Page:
Retired, now going to make an attempt at building a pedal build

robistro

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As the title says, I have some time on my hands, like to tinker so thought Id learn a little about pedals.
Not sure if anything can teach an old dog new tricks, but is there a good website that would explain for a newb and website to get parts ? If nothing else, I figure I will learn a little about what makes them tick.

Was going to attempt an amp build, but I dont want to die from electrical shock just yet. :)

Thanks in advance
 

Robnik33

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Check out Aion FX at https://aionfx.com/

Great pedals and very good documentation, perfect for starting out. Also many of them are demoed by RJ Ronquillo, so you can get an idea what the finished product will sound like. I built their Refractor (Klon clone) from just the board and the Luna optical tremolo from a complete kit.

Buy the complete kits, especially if you are just starting out. You can just buy the board and source your own components, but I calculated only about a $10 savings and you need to do your own graphics, which likely means it won't look as good as what they supply with the kits. Also it is very easy to mess up a component order and you end up frustrated while waiting and having to pay shipping for another order, which negates any savings.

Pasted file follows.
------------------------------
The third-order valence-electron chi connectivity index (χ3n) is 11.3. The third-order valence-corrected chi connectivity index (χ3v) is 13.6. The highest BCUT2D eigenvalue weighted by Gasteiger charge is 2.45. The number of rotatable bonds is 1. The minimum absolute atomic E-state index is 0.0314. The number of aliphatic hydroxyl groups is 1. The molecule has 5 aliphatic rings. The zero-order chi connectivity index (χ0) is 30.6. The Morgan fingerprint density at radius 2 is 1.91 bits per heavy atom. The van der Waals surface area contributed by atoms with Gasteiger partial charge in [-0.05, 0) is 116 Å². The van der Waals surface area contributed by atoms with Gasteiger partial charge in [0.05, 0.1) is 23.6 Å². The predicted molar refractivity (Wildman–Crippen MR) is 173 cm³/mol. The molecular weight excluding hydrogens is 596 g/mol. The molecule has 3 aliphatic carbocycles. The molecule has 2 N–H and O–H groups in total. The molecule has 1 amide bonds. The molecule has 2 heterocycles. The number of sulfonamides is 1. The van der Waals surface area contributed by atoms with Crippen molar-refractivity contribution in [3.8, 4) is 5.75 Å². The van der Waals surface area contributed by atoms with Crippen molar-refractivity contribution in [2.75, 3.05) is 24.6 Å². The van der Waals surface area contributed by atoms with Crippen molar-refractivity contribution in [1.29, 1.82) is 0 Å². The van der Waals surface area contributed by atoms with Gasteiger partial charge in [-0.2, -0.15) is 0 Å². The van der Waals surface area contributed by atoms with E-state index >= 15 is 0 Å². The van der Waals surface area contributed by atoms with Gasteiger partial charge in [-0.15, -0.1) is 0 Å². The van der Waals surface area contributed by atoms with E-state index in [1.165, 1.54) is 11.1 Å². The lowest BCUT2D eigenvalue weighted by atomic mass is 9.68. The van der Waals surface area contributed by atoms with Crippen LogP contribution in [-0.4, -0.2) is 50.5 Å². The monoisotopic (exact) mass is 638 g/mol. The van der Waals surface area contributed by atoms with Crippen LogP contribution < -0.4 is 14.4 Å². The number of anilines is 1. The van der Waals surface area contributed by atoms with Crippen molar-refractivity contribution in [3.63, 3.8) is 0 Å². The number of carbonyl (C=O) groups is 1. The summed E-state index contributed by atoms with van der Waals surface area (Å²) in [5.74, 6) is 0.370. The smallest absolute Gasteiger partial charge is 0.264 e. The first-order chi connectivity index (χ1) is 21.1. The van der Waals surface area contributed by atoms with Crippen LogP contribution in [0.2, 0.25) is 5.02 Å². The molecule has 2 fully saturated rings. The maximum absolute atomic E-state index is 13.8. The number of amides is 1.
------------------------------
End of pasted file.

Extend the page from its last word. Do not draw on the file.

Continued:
If you want to learn about tube amps and later build one, Rob Robinette's site is a wealth of information and a great place to learn. I built a Fender Princeton clone with 12" speaker, added a midrange control and master volume. Super sounding and I can dial in distortion at bedroom volumes with the two added controls. And yes, a tube amp is not a beginner project. You mess up with 5 volts, you may burn out a few components. Mess up with 300+ volts, it might be your last mistake.

 

Robnik33

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This is the Aion FX Refractor I built from their PCB. My brother is an artist into robots and he painted it.

2F9F91E3-6DF2-4BD2-A09D-DFCA1BDA5FC4.jpeg
 

RetiredUnit1

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I ordered a kit from StewMac for their "Ghost Drive" which is a Klon layout. I would have it finished on Saturday but I didn't like their white LED and am waiting for Blue which just shipped via eBay today. I have like maybe 15 minutes left to finish it.

The kit was EXTREMELY well documented, and made it a piece of cake. However, it was $125 on sale. It has a fully documented bill of materials so that alone is really helpful for the next one I make.

Only thing I didn't like about it was the use of metal film resistors and the original used carbon film.

I use all carbon film in my amps, but I use 1 or 2 watt, so I bought *another* 64 drawer organizer for the 1/4w resistors I'm going to buy in bulk (probably from Newark, they've always had the best prices, but sometimes mouser is lower).

It was really easy, but then I've built over 50 amps, and I started building those by buying a 5e3 kit and learning how from that. I draw my own layouts now in Visio....